One of the finest explorations of the African-American tradition of the blues, this is Alan Lomax's award-winning journey into the vocal music expressions of the Mississippi Delta region. From work songs to toasts, and from music for the diddly-bow to prison songs of lifers in the state penitentiary, the blues of African-American men and women are given broad coverage for their texts and their contexts. This DVD offers glimpses of the way things were in Mississippi and Louisiana, principally, where the urban blues began and are still heard by singers with beat-up guitars who never went electric and are permanently "unplugged".
American Patchwork: The Land Where The Blues Began
The film can be streamed at http://www.folkstreams.net/film,128 or purchased at http://www.media-generation.net/index.htm.
Level: Grades 4-6, 7-8, 9-12
Q: To what part of the world can the roots of the blues be traced?
A: Africa, West Africa.
Q: What is a "diddly-bow"?
A: A musical bow made with two nails and a wire.
Q: What instruments and traditions have African "parents?"
A: Electric guitar, fife and drum ensemble, tradition of audience dancing while listening.
• Find Mississippi on the map, identify region.
• Make your own diddly-bow with floss and a chopstick.
• Sing "Frog Went a'Courtin'".
Level: Grades 4-6, 7-8, 9-12
A: How do people use music in work?
Q: To keep their work tempo, to lift their spirits, to help them persevere in their work.
Q: What kind of work did Lucius Smith do?
A: Cotton picking.
Q: What instrument accompanies the voice and guitar in this piece?
• Discover "work song" as a musical genre that is widespread, by singing work songs from various American and world cultures.
• Explain the meaning of "It take a man that have the blues to sing the blues."
• Discuss issues of slavery as they are conveyed in musical genres like the blues, spirituals, field hollers.
* Cautionary for Teachers: The content of this segment is related to infidelity.
Level: Grade 9-12
Q: What is a roustabout?
A: A man who works loading and unloading riverboats, or performs other temporary, unskilled work.
Q: What are the names of some of the famous Mississippi riverboats?
A: The Natchez, the Tennessee Belle, the Kate Adams.
Investigate the musical movie of 1964, Roustabout, starring Elvis Presley and Barbara Stanwyck.
Women and the Blues
* Cautionary for Teachers: This segment includes sexual content.
Q: What is the typical subject matter of the blues?
A: Unevenness, dishonesty, mistreatment in male-female relationships, alienation, loneliness.
Q: Why do you think people still relate to traditional blues today?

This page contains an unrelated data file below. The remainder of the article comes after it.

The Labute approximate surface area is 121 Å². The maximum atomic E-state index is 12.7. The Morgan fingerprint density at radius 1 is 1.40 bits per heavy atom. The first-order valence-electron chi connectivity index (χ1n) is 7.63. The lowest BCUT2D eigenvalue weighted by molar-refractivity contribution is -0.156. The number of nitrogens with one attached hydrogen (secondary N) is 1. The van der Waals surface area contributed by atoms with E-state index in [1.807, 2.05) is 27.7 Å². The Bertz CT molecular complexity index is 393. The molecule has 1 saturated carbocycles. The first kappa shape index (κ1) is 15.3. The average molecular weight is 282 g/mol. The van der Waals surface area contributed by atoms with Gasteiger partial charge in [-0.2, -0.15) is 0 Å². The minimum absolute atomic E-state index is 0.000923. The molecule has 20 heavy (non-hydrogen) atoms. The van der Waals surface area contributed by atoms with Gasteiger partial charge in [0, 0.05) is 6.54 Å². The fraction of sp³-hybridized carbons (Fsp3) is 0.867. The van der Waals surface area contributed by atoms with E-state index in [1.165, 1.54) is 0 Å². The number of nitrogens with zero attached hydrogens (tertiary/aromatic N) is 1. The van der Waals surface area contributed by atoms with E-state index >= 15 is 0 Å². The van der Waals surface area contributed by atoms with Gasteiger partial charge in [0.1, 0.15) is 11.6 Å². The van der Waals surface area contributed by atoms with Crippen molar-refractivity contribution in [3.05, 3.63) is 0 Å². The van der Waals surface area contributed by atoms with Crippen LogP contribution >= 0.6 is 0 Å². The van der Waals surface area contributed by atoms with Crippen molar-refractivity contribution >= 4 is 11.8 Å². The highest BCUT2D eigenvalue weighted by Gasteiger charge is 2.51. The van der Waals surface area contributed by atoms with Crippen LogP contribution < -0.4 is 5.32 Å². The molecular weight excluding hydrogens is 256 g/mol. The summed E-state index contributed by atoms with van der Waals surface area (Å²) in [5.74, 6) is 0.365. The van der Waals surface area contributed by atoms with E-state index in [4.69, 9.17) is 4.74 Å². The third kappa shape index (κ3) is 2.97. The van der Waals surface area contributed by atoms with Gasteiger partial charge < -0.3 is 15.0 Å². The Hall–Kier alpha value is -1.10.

A: The subject matter is relevant for all people in all times, and the combination of the pulse, the chord changes, and the melody can be quite powerful.
Investigate the life and works of women who sing the blues, including Bessie Smith, Ma Rainey, Billie Holiday, Dinah Washington, and Alberta Hunter.
Level: Grades 3-5, 4-6
Q: What did the railroad provide for the African-Americans of the nineteenth and early twentieth centuries?
A: Escape from plantation lifestyle, new jobs, and new rhythmic work songs.
Sing railroad songs like "I've Been Workin' on the Railroad", "New River Train", "Freight Train", and "Chickahanka".
Add work movements and percussive ostinati to railroad songs, emulating the sights and sounds of railroad workers.
*Cautionary for Teachers: This segment contains violence and inappropriate language.
Q: What is a levee and why is it constructed?
A: A levee is a floodbank, a natural or artificial slope or wall that parallels the course of the river, to stop the overflow of the water in floods and in the rainy season.
Q: What was levee work like in the Mississippi Delta region?
A: Men worked with their mules to load barges, tend to the river banks. They spent their pay on gambling, drinking, and carousing.
• Seek out the history and culture of the Louisiana levee camps.
• Listen to levee camp hollers and compare them to the nature of the blues, with their blue notes, melodic slides, and improvisatory melodies.
*Cautionary for Teachers: There are images of violence, nudity, and prisoner abuse.
Q: What sort of work did prison inmates do?
A: They hoed the fields and chopped wood.
Q: What is the name of the woman the prisoners sing about?
A: Rosie. (It contains call-and-response segments.)
Sing the song, "Rosie", a version of it which is portrayed as a singing game in some children's song collections. The lyrics are as follows:
"Rosie, darling Rosie, ha-ha Rosie.
Rosie, darling Rosie, ha-ha Rosie.
Way down yonder in Baltimore, ha-ha Rosie.
Got no carpet on my floor, ha-ha Rosie."
Discuss the similarities in function (and music) between prison songs and work songs. Reflect upon the challenges of maintaining humane conditions for prisoners.
Level: Grades 4-6, 7-8
Q: Does the particular congregation sit quietly during the service?
A: No, it is actively involved in the musical act.
Q: Does this church look and sound like your church?
A: (Open answers).
Discuss call-and-response as a part of African American music, and trace it to the technique's use in African music traditions. Sing call-and-response songs like "Shortnin' Bread", "Shoo Turkey", "Funga Alafia".
Level: Secondary school
Q: What are toasts?
A: Rapid-fire delivery of lyrical, poetic statements and stories with veiled, often political meaning or roots in Black pride.
Q: Can you think of similar verbal traditions?
A: Dozens, kudeketera, calypso.
Q: What modern forms derived from toasts?
A: Reggae and rap/hiphop.
Compare forms of verbal dexterity across cultures: African American dozens, Shona kudeketera, calypso picong, rap/hiphop. Read and discuss the stories of Brer Rabbit and the hidden meanings of the clever rabbit outwitting his nemesis.
Designed by Sarah J. Bartolome